The countryside around Rome has long been the playground of the privileged, but it was in the sixteenth century that the region of Lazio took the lead in garden design. The wealthy families of popes and cardinals such as the Farnese and Este commissioned villas and gardens in the campagna romana to escape from the noise and worldly cares of the capital to places of tranquillity and repose. Vasari wrote of Caprarola in the sixteenth century that it was ‘marvellously situated for one who wishes to withdraw from the worries and tumult of the city’.
But Renaissance gardens developed to offer more than a haven of peace and a chance for contemplation; they also provided the patron with the opportunity to vaunt his knowledge of the antique world. Garden design and ornamentation were steeped in references to classical mythology. Gardens also became places of entertainment, whether formal or frivolous. The use of water tricks or giochi d’acqua – allowing the owner to ‘drown’ an unsuspecting visitor at the pull of a hidden lever – is a prime example of the latter.
The towns, villas and gardens to the north of Rome are set against a backdrop of an almost fantasy, surreal landscape: villages perch high on volcanic outcrops, villas and gardens are carved out of purple tufa. To the west and south of Rome this often extraordinary scenery gives way to more classically pastoral scenes, offering glimpses of Claude Lorrain’s inspiration for many of his depictions of the campagna romana, which in turn became the foundation of the landscape style of gardens in eighteenth-century England.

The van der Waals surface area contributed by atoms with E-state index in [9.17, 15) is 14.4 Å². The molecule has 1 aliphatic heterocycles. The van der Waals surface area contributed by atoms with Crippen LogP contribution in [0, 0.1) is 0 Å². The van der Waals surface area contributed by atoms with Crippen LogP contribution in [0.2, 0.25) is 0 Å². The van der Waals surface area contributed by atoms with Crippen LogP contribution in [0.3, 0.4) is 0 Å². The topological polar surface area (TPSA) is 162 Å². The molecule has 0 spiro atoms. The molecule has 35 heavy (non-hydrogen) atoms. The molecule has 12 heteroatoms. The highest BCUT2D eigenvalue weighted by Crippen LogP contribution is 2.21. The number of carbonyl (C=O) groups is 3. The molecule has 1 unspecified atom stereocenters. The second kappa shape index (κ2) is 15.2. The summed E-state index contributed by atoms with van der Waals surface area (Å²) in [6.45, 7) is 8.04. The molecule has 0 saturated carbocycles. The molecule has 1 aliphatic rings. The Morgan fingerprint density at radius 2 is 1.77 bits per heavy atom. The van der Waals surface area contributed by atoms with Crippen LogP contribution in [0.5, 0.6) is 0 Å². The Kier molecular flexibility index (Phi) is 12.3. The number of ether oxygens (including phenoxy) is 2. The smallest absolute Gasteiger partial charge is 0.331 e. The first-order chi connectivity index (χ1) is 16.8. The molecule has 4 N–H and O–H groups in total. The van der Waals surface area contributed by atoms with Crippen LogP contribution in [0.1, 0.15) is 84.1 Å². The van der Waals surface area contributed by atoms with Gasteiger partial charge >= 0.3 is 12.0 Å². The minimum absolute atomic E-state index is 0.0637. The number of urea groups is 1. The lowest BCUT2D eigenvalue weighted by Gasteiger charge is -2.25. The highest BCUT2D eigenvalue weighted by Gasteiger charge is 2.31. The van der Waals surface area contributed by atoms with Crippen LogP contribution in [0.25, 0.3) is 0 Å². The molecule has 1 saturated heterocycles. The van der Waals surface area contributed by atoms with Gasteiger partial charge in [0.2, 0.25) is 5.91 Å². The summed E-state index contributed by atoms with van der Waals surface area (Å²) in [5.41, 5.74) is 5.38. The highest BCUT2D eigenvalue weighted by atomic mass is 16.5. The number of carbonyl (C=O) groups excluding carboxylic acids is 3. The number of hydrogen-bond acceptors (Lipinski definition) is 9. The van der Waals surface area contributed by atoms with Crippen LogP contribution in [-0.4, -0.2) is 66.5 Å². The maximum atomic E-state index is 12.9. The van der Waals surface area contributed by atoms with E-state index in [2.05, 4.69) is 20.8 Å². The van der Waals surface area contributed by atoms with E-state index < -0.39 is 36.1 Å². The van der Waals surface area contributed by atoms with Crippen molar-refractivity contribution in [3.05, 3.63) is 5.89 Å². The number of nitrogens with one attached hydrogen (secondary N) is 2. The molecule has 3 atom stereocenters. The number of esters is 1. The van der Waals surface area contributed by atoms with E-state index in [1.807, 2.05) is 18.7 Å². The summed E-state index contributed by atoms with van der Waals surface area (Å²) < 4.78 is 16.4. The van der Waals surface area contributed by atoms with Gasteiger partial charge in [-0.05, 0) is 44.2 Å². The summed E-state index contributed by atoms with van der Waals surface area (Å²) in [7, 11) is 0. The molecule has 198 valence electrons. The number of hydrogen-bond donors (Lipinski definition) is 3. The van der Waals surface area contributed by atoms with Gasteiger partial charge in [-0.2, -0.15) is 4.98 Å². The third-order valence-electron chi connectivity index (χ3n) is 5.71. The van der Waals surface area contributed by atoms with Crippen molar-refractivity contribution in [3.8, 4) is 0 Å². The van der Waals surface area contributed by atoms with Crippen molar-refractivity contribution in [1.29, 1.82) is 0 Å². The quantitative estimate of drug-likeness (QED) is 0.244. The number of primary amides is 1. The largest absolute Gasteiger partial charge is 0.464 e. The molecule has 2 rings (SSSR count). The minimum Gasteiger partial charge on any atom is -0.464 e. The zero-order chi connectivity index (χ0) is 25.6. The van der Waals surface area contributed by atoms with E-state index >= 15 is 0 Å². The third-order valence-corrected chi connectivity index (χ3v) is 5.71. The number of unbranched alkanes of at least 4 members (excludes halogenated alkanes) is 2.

Some of the gardens can only be visited by special arrangement and it is possible that the order of visits will change from that listed here.
Fly at c. 10.40am (British Airways) from London Heathrow to Rome Fiumicino. Drive to the countryside near Viterbo where the first two nights are spent.
Bagnaia, Caprarola. The Villa Lante at Bagnaia, designed by Vignola, has been universally admired since its creation: the twin casinos are subordinate to the design of the delightful terraced gardens with restored giochi d’acqua and fountain by Giambologna. On a hilltop at Caprarola, Cardinal Alessandro Farnese had an imposing pentagonal villa built by Vignola, with an extensive park adorned with fountains, walled gardens and a casino.
Bomarzo, Vignanello. Vicino Orsini created a Renaissance ‘theme park’ at Bomarzo of extraordinary grotesque animals and statues based on figures from Ariosto’s Orlando Furioso. Visit the Renaissance Castello Ruspoli and its enchanting gardens (by special arrangement). First of three nights in Grottaferrata, near Frascati.
Tivoli. Spend the morning at Hadrian’s Villa, designed entirely by him and inspired by sites he visited during his travels in the Empire, undoubtedly the richest building project in the Roman Empire. Lunch is in a good restaurant with astonishing views. The vast garden at Villa d’Este became one of the classic visits on the Grand Tour.